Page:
How /swipes Works

April 1, 2022

I have a page of my website at benborgers.com/swipes that tracks my progress towards using all 400 of my meal swipes this semester.

When I rewrote my website a couple months ago, I tweaked the way that the page works, and I thought it’d be interesting to note down the solution I came up with.

The whole thing is run for free via GitHub, a platform mostly for storing your code.

GitHub also has this thing called GitHub Actions, which allow you to run code on GitHub’s servers. Usually people trigger an Action to run when new code is saved (for example, running tests on the code or deploying the code to the web), but you can also have a GitHub Action run on a schedule.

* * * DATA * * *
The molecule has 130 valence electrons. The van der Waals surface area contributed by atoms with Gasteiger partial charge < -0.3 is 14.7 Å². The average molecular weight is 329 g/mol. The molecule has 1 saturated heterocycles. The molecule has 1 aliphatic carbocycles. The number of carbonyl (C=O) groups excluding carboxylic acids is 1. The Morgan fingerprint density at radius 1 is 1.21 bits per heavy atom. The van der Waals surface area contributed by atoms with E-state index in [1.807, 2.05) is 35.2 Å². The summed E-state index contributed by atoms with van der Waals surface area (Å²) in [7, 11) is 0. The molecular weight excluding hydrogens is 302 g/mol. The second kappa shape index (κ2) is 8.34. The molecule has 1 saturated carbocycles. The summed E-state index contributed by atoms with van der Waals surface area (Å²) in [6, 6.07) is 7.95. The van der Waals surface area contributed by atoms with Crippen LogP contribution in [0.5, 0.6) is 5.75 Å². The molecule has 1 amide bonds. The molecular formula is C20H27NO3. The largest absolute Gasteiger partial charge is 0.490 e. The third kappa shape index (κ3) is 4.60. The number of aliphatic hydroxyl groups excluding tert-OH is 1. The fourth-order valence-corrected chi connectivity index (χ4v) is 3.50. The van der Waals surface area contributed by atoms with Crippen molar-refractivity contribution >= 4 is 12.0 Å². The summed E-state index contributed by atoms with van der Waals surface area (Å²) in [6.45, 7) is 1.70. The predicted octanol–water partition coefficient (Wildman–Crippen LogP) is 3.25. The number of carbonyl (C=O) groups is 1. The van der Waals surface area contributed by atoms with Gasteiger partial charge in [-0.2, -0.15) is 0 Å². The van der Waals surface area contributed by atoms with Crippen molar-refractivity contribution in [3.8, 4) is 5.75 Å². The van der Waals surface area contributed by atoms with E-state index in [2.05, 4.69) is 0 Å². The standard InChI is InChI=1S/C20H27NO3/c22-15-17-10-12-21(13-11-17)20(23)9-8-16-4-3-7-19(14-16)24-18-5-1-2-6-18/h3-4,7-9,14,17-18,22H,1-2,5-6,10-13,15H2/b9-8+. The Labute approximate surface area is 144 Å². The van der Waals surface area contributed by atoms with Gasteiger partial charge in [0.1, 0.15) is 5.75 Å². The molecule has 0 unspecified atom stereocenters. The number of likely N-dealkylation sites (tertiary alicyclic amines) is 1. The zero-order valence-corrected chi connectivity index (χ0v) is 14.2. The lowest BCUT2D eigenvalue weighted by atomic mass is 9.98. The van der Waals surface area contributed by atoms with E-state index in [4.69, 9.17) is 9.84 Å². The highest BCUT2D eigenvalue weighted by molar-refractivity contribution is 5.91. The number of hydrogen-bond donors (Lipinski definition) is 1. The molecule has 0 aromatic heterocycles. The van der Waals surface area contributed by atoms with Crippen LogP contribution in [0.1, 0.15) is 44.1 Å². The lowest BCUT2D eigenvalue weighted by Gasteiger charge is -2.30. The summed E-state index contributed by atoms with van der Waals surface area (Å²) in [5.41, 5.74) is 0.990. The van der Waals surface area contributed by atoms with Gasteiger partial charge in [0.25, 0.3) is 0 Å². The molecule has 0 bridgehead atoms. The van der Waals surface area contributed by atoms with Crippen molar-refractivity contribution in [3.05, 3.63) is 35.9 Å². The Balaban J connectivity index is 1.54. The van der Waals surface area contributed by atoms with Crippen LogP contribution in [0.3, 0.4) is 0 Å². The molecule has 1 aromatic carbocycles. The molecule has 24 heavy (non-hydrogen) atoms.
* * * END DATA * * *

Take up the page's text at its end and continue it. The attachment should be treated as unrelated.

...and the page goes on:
So I’ve up a GitHub Action that fires off every 15 minutes between 8am and 9pm, which just runs a Node.js script that I’ve written. That script fires up a fake Google Chrome browser via a package called Puppeteer, and pretends to be me logging into the Tufts JumboCash portal.

Then the script scrapes the number of swipes from the JumboCash portal, and saves it into a publicly available GitHub Gist. GitHub Gists are a way to write down and share short bits of code that aren’t attached to a larger code project. But in this case, I’m using a single Gist to store the latest number of meal swipes I’ve used at all times.

With that, benborgers.com/swipes can load that publicly available GitHub Gist and read the number of meal swipes I’ve used. I used a little trick to get around GitHub caching the data, so the contents of the Gist are always the latest available.

And that’s it! I think it’s a fairly tidy solution: the website I built doesn’t need to run any code on my server, and scraping JumboCash and data storage is all done within GitHub for free.